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These Boots Were Made for Cloggin’

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Photos by Brent Holmes

Mama's Wranglers perform at the Firelight Barn on Boulder Highway.

There is an old bank on south Boulder Highway that has been converted to a country music dinner theater venue. That’s one way to describe the place, anyway. Here’s another that feels more accurate: It is a portal to another dimension — one that's strange and innocent, gentle and unfailingly polite, improbably cheerful and guileless. The venue is the Firelight Barn, and the five-member band that plays there is Mama’s Wranglers. But it’s not just a band. Oh, no. Mama’s Wranglers is a close-knit musical family (Toni, Tess, Grayden, Mickinzie, and Skyler) that performs classic country songs as the audience enjoys pulled-pork sandwiches and coleslaw. Between spirited gusts of fiddling, yodeling, and clogging, the Wranglers tell corny jokes and rib each other good-naturedly the way gleamy-teethed siblings in family sitcoms do. They do all this, of course, in cowboy hats and matching frilly black-and-red outfits, looking like servers at a Red Lobster in Abilene.

Wait. Was that a snarky thing to say? I hope not. I would feel bad. Because the Mama’s Wranglers show is so wholesome. It’s so wholesome — so eerily, implacably wholesome — and so free from even the faintest residue of irony that at the end of the night, I said to them, tipsy with bafflement, “I feel like I’ve stepped into another world.”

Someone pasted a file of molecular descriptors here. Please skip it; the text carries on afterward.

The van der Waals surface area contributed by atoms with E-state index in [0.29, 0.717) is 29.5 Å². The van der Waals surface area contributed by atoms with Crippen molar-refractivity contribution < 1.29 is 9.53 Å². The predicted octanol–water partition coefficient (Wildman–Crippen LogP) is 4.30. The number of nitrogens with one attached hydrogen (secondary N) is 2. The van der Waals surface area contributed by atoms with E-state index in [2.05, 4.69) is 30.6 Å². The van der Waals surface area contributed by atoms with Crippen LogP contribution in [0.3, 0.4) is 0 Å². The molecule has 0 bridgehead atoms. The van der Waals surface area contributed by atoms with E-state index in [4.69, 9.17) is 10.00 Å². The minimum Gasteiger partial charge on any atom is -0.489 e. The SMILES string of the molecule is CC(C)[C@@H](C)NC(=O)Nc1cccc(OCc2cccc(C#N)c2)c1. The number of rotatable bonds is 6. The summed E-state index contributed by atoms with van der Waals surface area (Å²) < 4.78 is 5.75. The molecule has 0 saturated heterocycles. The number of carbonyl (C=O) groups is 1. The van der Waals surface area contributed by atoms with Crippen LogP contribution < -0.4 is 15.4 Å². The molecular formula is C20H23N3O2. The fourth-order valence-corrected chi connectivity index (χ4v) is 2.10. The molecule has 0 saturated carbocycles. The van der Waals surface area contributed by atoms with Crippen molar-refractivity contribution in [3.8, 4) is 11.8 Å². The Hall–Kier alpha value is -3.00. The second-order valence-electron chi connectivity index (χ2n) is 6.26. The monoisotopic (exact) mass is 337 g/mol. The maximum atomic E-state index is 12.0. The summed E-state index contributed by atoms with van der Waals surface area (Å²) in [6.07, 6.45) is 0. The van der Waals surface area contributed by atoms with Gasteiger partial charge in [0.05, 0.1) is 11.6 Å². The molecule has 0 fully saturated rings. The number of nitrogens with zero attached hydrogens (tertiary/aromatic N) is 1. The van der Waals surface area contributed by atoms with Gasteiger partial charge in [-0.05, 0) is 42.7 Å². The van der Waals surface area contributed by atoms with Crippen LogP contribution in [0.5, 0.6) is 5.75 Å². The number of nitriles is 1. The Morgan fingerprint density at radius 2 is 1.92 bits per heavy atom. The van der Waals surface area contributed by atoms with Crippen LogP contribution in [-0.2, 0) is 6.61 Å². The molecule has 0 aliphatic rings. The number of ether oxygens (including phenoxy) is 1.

It doesn’t necessarily seem that otherworldly by the light of biographical facts. Formerly relying on a tour circuit of RV parks, senior centers, state fairs, and civic group gatherings, Mama’s Wranglers opened their standalone venue in October, and Toni Jackson — the literal and figurative mama — hopes to grow a thriving country music dinner theater business at their new Henderson home. On Friday night, the modest audience included a handful of seniors and a contingent of jean-clad country fans who were all too giddily willing to follow 18-year-old Skyler’s exhortations to stand up and playfully pantomime along to the chorus of “Rhinestone Cowboy.” (Skyler’s main superpower is yodeling — I profess to know nothing about yodeling, but to my ear, hers is supple and forthright — and the show begins in earnest when brother Grayden lures the “lost” Skyler to the stage with his own comically croaky, sub-par yodeling that nonetheless serves as a kind of siren song or homing beacon.) The Firelight Barn has also begun offering lunch matinee shows, and Jackson is diligently trying to line up arrangements with bus tours and senior groups. It’s a family business through and through; in addition to performing music, they hustle T-shirts, fudge, pictures, and other items. The food is catered, but the Wranglers serve it up and also take drink orders — and yes, they do it with a kind of  unstinting cheer that suggests there’s nothing else in the universe they’d rather be doing.